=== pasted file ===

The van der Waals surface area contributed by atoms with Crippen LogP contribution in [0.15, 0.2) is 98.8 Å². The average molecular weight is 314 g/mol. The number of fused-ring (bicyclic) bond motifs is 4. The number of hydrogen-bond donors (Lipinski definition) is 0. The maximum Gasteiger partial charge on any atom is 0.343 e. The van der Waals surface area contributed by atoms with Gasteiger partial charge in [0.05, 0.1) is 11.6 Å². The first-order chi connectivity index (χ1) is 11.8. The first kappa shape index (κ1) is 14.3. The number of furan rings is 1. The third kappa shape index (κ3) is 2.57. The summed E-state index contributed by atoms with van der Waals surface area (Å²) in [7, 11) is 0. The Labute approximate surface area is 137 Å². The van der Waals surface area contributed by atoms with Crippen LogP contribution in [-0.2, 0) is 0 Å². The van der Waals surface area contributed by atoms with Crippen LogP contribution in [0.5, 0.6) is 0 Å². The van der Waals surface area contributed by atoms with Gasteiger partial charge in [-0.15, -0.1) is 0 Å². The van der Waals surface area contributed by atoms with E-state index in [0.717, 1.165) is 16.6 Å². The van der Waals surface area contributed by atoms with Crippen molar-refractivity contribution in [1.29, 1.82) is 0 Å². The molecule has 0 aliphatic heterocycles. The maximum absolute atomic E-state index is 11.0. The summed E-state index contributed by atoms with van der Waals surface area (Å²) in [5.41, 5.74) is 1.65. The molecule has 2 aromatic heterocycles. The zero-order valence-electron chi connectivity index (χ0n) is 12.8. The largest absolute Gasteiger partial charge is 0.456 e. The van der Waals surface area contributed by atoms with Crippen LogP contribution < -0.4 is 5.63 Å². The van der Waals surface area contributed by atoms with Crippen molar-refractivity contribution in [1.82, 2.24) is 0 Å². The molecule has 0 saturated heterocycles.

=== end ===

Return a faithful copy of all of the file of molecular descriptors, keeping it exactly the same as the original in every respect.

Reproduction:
The van der Waals surface area contributed by atoms with Crippen LogP contribution in [0.15, 0.2) is 98.8 Å². The average molecular weight is 314 g/mol. The number of fused-ring (bicyclic) bond motifs is 4. The number of hydrogen-bond donors (Lipinski definition) is 0. The maximum Gasteiger partial charge on any atom is 0.343 e. The van der Waals surface area contributed by atoms with Gasteiger partial charge in [0.05, 0.1) is 11.6 Å². The first-order chi connectivity index (χ1) is 11.8. The first kappa shape index (κ1) is 14.3. The number of furan rings is 1. The third kappa shape index (κ3) is 2.57. The summed E-state index contributed by atoms with van der Waals surface area (Å²) in [7, 11) is 0. The Labute approximate surface area is 137 Å². The van der Waals surface area contributed by atoms with Crippen LogP contribution in [-0.2, 0) is 0 Å². The van der Waals surface area contributed by atoms with Crippen LogP contribution in [0.5, 0.6) is 0 Å². The van der Waals surface area contributed by atoms with Gasteiger partial charge in [-0.15, -0.1) is 0 Å². The van der Waals surface area contributed by atoms with E-state index in [0.717, 1.165) is 16.6 Å². The van der Waals surface area contributed by atoms with Crippen molar-refractivity contribution in [1.29, 1.82) is 0 Å². The molecule has 0 aliphatic heterocycles. The maximum absolute atomic E-state index is 11.0. The summed E-state index contributed by atoms with van der Waals surface area (Å²) in [5.41, 5.74) is 1.65. The molecule has 2 aromatic heterocycles. The zero-order valence-electron chi connectivity index (χ0n) is 12.8. The largest absolute Gasteiger partial charge is 0.456 e. The van der Waals surface area contributed by atoms with Crippen LogP contribution < -0.4 is 5.63 Å². The van der Waals surface area contributed by atoms with Crippen molar-refractivity contribution in [1.82, 2.24) is 0 Å². The molecule has 0 saturated heterocycles.